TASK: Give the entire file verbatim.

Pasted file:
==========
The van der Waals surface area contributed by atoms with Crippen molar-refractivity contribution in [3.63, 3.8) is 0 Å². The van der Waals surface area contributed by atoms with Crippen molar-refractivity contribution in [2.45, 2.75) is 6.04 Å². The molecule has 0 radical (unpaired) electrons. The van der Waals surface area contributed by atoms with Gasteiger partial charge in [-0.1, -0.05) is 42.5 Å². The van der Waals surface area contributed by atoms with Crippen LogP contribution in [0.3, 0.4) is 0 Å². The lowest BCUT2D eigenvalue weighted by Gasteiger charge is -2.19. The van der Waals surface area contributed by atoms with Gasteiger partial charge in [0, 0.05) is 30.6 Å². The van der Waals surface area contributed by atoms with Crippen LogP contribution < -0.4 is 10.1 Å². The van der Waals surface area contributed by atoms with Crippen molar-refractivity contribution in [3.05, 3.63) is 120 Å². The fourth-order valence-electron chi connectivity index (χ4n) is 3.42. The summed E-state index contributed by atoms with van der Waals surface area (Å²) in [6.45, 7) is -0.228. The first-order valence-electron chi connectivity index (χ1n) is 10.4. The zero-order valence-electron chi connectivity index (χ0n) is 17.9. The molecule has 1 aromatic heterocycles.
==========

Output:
The van der Waals surface area contributed by atoms with Crippen molar-refractivity contribution in [3.63, 3.8) is 0 Å². The van der Waals surface area contributed by atoms with Crippen molar-refractivity contribution in [2.45, 2.75) is 6.04 Å². The molecule has 0 radical (unpaired) electrons. The van der Waals surface area contributed by atoms with Gasteiger partial charge in [-0.1, -0.05) is 42.5 Å². The van der Waals surface area contributed by atoms with Crippen LogP contribution in [0.3, 0.4) is 0 Å². The lowest BCUT2D eigenvalue weighted by Gasteiger charge is -2.19. The van der Waals surface area contributed by atoms with Gasteiger partial charge in [0, 0.05) is 30.6 Å². The van der Waals surface area contributed by atoms with Crippen LogP contribution < -0.4 is 10.1 Å². The van der Waals surface area contributed by atoms with Crippen molar-refractivity contribution in [3.05, 3.63) is 120 Å². The fourth-order valence-electron chi connectivity index (χ4n) is 3.42. The summed E-state index contributed by atoms with van der Waals surface area (Å²) in [6.45, 7) is -0.228. The first-order valence-electron chi connectivity index (χ1n) is 10.4. The zero-order valence-electron chi connectivity index (χ0n) is 17.9. The molecule has 1 aromatic heterocycles.